By Jon Whiteaker - 12:49PM - Fri 23rd March 2012
Several imperilled retail businesses could be about to fail according to industry experts, as the latest quarterly rental payment day approaches.
Sunday March 25th 2012 marks the latest due date for all retail businesses which pay their rent on the traditional quarterly schedule, and with a spate of retail administrations occurring over the last few months, many predict the impending property bill could spell disaster for yet more traders.
With inflation falling but still high, unemployment continuing to rise and average salaries remaining stagnant, consumer confidence, and as a consequence consumer spending, is currently worryingly low.
Many of the retail businesses that have entered administration in recent months have been dragged down by trying to keep up with rental payments on their large store portfolios, and Nick Hood, Head of External Affairs for financial health monitor Company Watch, argues that more retail failures look likely.
“Embattled retailers are now facing their first big challenge of 2012 as their next quarterly rent payments fall due”, Hood said.
“With most also facing VAT payments at the end of April, this is a time when banks and other credit providers to the sector will be looking hard at the cash requirements and deciding which retailers they are prepared to support through the long fallow trading period up to next Christmas, as consumers’ disposable income continues to be squeezed and shoppers demand ever deeper discounts.”
Company Watch estimates that as a consequence of the 11 national retail chains which have either entered insolvency or administration since the start of the year, 1,565 stores have been closed at a cost of 22,955 jobs.
Since December retailers Barrats Priceless, D2 Jeans, Hawkin’s Bazaar, Blacks Leisure, Past Times, La Senza, Peacocks, Pumkin Patch, Shoon, Fenn Wright Mason and Azendi have all failed, and just in the past week Game Group has announced its intention to call in administrators.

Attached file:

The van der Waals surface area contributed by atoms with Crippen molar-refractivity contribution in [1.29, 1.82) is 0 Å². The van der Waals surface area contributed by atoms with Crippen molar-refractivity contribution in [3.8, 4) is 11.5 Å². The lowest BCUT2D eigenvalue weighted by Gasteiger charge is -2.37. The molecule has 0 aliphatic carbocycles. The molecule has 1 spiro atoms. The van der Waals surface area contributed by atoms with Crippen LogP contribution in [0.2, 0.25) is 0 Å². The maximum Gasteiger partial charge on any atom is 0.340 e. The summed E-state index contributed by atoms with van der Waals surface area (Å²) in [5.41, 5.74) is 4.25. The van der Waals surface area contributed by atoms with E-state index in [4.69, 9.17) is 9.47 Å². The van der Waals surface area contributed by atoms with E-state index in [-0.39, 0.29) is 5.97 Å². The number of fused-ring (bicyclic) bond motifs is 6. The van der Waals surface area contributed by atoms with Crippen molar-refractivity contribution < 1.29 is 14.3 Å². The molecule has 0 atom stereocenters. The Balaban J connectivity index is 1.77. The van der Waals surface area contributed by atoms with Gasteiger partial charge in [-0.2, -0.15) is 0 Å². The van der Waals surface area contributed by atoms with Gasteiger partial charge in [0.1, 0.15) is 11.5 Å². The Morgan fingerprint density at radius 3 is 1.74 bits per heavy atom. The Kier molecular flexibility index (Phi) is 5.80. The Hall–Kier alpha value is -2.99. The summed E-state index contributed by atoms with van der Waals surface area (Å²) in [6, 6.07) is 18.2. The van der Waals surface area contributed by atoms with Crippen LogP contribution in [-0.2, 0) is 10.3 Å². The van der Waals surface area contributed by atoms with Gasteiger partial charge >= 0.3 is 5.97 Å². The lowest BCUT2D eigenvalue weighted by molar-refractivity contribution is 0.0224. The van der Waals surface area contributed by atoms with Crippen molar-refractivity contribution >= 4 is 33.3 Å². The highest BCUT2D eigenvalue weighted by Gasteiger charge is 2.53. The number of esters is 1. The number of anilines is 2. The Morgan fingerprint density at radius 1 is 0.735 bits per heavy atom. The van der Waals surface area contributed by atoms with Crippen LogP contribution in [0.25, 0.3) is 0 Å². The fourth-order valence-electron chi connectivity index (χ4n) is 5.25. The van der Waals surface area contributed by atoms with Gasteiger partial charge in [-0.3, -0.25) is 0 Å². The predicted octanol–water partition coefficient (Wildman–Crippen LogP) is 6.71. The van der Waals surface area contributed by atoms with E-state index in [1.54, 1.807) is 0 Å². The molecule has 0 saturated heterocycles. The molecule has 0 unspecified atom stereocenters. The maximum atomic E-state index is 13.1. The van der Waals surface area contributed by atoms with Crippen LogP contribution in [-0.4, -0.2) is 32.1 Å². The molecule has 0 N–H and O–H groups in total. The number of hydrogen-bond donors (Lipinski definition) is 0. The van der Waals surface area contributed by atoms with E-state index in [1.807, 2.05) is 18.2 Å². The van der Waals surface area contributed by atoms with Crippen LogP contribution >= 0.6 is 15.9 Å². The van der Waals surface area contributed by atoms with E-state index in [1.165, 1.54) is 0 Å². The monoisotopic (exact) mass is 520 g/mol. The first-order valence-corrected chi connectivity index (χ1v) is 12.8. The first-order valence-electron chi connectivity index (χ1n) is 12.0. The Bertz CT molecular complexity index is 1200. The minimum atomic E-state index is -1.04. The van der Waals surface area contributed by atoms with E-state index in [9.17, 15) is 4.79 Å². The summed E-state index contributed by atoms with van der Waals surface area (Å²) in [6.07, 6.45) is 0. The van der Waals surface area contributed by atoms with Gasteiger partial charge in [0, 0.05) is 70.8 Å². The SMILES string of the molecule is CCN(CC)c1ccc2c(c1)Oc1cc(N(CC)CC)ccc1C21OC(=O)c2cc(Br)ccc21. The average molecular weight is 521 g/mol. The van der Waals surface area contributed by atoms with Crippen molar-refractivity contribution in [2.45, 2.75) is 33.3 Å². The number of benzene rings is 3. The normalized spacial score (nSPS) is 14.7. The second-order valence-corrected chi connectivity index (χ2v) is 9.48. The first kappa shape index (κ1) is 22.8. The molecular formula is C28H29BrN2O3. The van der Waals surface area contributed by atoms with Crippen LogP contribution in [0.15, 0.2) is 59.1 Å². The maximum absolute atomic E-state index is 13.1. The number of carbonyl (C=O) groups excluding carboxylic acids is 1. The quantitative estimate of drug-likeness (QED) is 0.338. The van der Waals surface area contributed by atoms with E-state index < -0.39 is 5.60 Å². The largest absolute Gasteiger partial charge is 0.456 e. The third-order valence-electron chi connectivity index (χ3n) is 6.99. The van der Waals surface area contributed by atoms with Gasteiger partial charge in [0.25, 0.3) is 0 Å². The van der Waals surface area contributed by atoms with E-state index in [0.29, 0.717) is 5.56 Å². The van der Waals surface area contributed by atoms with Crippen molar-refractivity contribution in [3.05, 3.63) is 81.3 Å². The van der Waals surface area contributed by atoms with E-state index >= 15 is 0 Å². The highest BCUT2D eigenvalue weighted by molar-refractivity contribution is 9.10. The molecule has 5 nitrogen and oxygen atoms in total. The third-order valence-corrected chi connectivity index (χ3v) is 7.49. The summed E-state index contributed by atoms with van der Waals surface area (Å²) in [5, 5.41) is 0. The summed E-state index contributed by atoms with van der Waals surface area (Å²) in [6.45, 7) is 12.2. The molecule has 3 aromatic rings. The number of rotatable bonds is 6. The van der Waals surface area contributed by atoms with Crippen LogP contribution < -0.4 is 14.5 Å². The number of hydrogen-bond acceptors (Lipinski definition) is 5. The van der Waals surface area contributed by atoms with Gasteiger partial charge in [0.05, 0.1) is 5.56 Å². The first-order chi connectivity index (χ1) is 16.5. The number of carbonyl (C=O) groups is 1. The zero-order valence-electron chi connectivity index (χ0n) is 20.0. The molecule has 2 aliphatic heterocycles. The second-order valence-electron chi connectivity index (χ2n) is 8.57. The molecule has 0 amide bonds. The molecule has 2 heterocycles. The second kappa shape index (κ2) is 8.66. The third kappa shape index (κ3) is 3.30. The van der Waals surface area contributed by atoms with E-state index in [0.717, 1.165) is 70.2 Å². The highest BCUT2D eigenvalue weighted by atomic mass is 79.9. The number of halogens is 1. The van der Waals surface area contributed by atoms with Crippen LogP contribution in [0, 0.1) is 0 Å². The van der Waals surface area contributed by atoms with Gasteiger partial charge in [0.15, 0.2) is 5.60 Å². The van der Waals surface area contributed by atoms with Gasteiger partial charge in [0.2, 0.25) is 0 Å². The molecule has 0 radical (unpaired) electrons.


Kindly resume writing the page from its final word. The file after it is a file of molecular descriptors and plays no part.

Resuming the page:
Hood anticipates that the majority of the retail failures which will occur following quarter day will involve small or independent businesses, but he also warns that a number of major retailers look vulnerable.
Neil Smyth, a partner of Restructuring & Corporate Recovery at Taylor Wessing, agrees and says that heavy and prolonged discounting on the high street has left lots of traders on a knife edge.
“Fashion, household goods and electronics retailers in particular, are likely to be feeling the squeeze given their slim margins and significant fixed costs associated with their property needs,” Smyth explained.
“I expect further retail insolvencies to occur over the next few days and weeks ahead – timely action will be crucial for retailers who want to preserve the legacy of their business in these troubled economic times.”
His colleague Saleem Fazal, who heads up the Real Estate Disputes team at Taylor Wessing, advises those retailers which are feeling vulnerable to consider switching to monthly rental payments.
If a company enters administration, reasons Fazal, the threaten business will have more protection from property costs.
“In recent months, administrators have argued for instance in the cases of TJ Hughes and Focus DIY last year, that if the administrator is not in occupation on the rental due date, then no rent is payable for that period as an administration expense,” Fazal said.
“If landlords agree for rent to be paid on a monthly basis, they have the additional comfort of knowing that it is more likely that rent will fall due and will be paid as an administration expense.”
Retailers will of course be hoping to avoid administration all together, but for many 2012 is shaping up to be another challenging year with plenty of potential pitfalls.